One Saturday morning in Tokyo, I woke up, stepped into the shower and sleepily pushed the button that turned on the hot water heater.
Or so I thought.
Suddenly the bathroom erupted into chaos; sirens blared, an automated computer voice shouted instructions at me through the vent over the bathtub and I screamed in terror.
Apparently the button located near the hot water heater wasn’t outlined in pink because it symbolized ‘heat’, but rather, because it was the emergency call button. I’d just unwittingly notified the building’s doorman, receptionist and possibly even the police, that I was having a heart attack in the bathtub.
While it’d be easy to blame my mistake on the fact that I was house-sitting my friend’s million dollar Tokyo apartment and thus unfamiliar with what was probably a standard feature for Japan’s wealthy elite, the truth was far more complicated.
The reality was that none of that would have happened were I living in a country whose written language resembled something other than a series of Rorschah inkblots. Because while Japanese grammar is surprising simple, its written language, which consists of two alphabets and 50,000 characters borrowed from the Chinese, is frustratingly difficult. In fact, it is so wildly complex that it takes the average non-native speaker years of intensive study to master the language enough to be able to decipher something as simple as a soup can label or street sign and at least a decade to know enough Chinese characters (called ‘Kanji’ in Japanese) to read a novel or newspaper article. Even the native-born Japanese typically don’t learn to read until the age of 10.
And no wonder. As far as I was concerned, written Japanese resembled the scribblings of a drunk monkey or what Ramen noodles might look like when regurgitated by a two-year-old and thrown on a kitchen wall; in other words, wholly incomprehensible. I considered it nothing short of a miracle that in the 12 months since I’d moved to Tokyo to teach English, I’d managed to go from being completely illiterate to being only slightly illiterate. I could now, given the opportunity, out-read any number of Japanese six-year-olds.
Unfortunately though, being that I was 26 and not six, my elementary school vocabulary didn’t help with the majority of day-to-day situations I came across as an adult. Knowing the kanji character for ‘elephant’, ‘river’ and ‘cloud’, for example, may have earned me a gold star were I still in grade school, but when it came to reading a martini menu, I floundered.
Which was how, on that sleepy Saturday morning, I mistook the kanji character ‘call’ for the kanji for ‘heat’.
In retrospect, it’s hard to be believe I did that. It’s obvious now that the character was a picture of a one-legged man holding a baby and hopping away from an erupting volcano. I mean, clearly. I don’t know how I ever misinterpreted that to be anything other than ‘call for help.’
But it was too late now. The intercom had begun to buzz. I grabbed a towel and dashed towards the front door, where I was confronted with a flashing, beeping, vibrating intercom system with no less than 10 buttons, all of which were labeled in kanji. With the alarm blaring in my ears and my heart pounding, I frantically tried to guess which character symbolized ‘answer’. Because Kanji developed from pictured hieroglyphics, oftentimes with a little squinting and a lot of imagination, you can guess the character’s meaning from the figure it forms. Thus, as I stood there naked and dripping water onto my friend’s hard wood floor, I considered my choices: A character that resembled a cat running into a wall, one that looked like a fish that had been stabbed to death with a coat rack and the leaning tower of Piza.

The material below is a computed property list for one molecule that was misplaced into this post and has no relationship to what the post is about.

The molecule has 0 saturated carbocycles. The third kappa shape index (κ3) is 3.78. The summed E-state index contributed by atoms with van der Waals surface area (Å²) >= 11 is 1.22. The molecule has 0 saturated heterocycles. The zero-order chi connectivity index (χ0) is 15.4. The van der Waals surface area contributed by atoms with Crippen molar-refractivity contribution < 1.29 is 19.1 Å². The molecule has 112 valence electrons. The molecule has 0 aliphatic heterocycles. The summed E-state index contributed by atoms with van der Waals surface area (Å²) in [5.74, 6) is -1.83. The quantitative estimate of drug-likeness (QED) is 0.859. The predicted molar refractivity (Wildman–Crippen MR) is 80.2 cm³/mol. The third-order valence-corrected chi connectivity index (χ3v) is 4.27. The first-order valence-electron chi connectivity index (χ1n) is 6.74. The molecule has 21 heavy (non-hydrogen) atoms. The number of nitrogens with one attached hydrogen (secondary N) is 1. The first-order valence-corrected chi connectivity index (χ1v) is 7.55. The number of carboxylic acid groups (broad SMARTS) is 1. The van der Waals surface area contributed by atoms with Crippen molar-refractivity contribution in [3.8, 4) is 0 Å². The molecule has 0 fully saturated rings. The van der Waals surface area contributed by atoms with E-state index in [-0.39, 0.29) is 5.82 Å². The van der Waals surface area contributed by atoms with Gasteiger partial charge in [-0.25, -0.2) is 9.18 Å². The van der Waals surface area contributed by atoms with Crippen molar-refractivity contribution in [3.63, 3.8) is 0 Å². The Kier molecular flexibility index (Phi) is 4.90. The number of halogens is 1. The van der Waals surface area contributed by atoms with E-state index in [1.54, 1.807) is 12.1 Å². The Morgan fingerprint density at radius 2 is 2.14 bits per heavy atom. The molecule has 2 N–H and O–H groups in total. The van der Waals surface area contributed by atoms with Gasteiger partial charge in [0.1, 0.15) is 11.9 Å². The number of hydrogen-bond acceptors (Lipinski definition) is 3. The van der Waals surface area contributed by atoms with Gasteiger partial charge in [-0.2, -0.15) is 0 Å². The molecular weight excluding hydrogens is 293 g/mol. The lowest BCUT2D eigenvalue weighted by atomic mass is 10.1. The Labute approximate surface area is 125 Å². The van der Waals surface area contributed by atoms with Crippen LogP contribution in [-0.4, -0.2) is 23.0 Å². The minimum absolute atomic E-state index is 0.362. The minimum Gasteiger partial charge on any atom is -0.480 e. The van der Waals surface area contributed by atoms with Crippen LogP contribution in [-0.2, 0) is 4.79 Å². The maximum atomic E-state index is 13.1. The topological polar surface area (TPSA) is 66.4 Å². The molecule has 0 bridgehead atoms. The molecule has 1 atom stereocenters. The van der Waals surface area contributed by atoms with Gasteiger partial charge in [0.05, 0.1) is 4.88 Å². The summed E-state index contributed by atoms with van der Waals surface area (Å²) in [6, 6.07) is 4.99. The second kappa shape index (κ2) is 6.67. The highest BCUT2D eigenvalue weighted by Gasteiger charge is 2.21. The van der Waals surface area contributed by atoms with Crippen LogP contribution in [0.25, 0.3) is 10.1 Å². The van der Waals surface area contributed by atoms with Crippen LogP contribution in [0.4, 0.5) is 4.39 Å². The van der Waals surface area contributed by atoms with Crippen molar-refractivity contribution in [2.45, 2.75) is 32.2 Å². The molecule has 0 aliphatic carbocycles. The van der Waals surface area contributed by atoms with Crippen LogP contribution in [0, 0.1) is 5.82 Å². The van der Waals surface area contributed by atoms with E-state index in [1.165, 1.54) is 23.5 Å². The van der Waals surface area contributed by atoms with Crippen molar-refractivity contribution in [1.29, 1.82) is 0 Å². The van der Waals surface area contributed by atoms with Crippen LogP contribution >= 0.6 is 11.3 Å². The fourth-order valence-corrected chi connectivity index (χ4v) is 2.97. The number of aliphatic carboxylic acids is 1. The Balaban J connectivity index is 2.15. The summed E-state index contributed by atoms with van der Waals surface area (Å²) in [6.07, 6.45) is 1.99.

I panicked, punching every button and only pausing for a second after each one to shout: ‘moshi moshi!’ (Hello!) into the microphone.
I like to think that if I’d been more awake or less frantic I would have stopped before hitting the bright orange button that bared this symbol:
Because clearly this symbol of a man with an afro standing next to a tee pee represents the word ‘fire’. But as it happened, I wasn’t and so I didn’t. Yes, I set off the fire alarm.
Cue an intense moment of cursing as I stood in my bath towel and noted the sprinkler system and the sea of fancy electronic equipment below it: a flat screen TV, a Mac laptop, a DVD player and a play station. Though I’d been entrusted with the responsibility of safe-guarding my friend’s mansion with explicit instructions to ‘not set the place on fire’, ironically enough I was about to do the exact opposite; drown it in a flood of water.
“Moshi, moshi!” I yelled into the intercom. “It was a mistake!”
“Chotto Matte (Just a moment),” came the reply. The line went dead and then two minutes later, there was a knock on the door. I only had enough time to quickly rearrange my towel back into place before I watched in horror as the front door clicked open and in walked a security guard.
Talk about embarrassing. Not only did I have to be ‘that idiot foreigner who couldn’t read’ but I had to be caught with sopping wet hair, ugly mascara tracks running down my cheeks and nothing but a thin towel separating my naked body from the strange man standing in the open doorway.
Funnily enough, I’d been in that situation before. On two prior separate occasions, I’d mistakenly punched the emergency call button (once while looking for the flush button in a subway station bathroom and another time while looking for the door handle in an upscale restaurant). After both incidences, I’d sworn that I’d never make that same mistake again. And when I’d gotten home that night, I’d looked up the kanji characters in my textbook and committed them to memory.
Or so I’d thought.